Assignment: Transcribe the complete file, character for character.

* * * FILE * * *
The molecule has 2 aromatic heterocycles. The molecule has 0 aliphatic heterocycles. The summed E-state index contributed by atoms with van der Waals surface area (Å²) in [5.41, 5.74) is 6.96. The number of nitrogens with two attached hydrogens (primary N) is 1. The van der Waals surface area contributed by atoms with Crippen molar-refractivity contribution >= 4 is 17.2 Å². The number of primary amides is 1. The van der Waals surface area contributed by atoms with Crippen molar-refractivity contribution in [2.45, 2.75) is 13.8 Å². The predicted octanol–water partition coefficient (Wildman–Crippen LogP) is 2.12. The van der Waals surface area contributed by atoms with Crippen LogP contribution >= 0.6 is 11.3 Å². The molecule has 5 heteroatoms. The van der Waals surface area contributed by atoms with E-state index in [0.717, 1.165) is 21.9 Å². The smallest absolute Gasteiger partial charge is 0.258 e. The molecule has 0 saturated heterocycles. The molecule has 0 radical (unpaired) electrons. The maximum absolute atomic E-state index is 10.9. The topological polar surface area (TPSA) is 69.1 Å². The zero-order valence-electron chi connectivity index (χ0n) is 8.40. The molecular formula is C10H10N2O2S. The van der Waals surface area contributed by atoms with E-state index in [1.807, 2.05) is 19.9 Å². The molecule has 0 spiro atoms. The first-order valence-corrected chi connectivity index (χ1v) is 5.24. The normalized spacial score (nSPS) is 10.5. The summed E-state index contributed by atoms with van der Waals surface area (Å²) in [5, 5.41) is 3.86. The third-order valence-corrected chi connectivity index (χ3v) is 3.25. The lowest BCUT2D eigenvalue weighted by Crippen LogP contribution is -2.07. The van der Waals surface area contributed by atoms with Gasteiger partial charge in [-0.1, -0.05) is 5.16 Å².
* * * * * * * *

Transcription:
The molecule has 2 aromatic heterocycles. The molecule has 0 aliphatic heterocycles. The summed E-state index contributed by atoms with van der Waals surface area (Å²) in [5.41, 5.74) is 6.96. The number of nitrogens with two attached hydrogens (primary N) is 1. The van der Waals surface area contributed by atoms with Crippen molar-refractivity contribution >= 4 is 17.2 Å². The number of primary amides is 1. The van der Waals surface area contributed by atoms with Crippen molar-refractivity contribution in [2.45, 2.75) is 13.8 Å². The predicted octanol–water partition coefficient (Wildman–Crippen LogP) is 2.12. The van der Waals surface area contributed by atoms with Crippen LogP contribution >= 0.6 is 11.3 Å². The molecule has 5 heteroatoms. The van der Waals surface area contributed by atoms with E-state index in [0.717, 1.165) is 21.9 Å². The smallest absolute Gasteiger partial charge is 0.258 e. The molecule has 0 saturated heterocycles. The molecule has 0 radical (unpaired) electrons. The maximum absolute atomic E-state index is 10.9. The topological polar surface area (TPSA) is 69.1 Å². The zero-order valence-electron chi connectivity index (χ0n) is 8.40. The molecular formula is C10H10N2O2S. The van der Waals surface area contributed by atoms with E-state index in [1.807, 2.05) is 19.9 Å². The molecule has 0 spiro atoms. The first-order valence-corrected chi connectivity index (χ1v) is 5.24. The normalized spacial score (nSPS) is 10.5. The summed E-state index contributed by atoms with van der Waals surface area (Å²) in [5, 5.41) is 3.86. The third-order valence-corrected chi connectivity index (χ3v) is 3.25. The lowest BCUT2D eigenvalue weighted by Crippen LogP contribution is -2.07. The van der Waals surface area contributed by atoms with Gasteiger partial charge in [-0.1, -0.05) is 5.16 Å².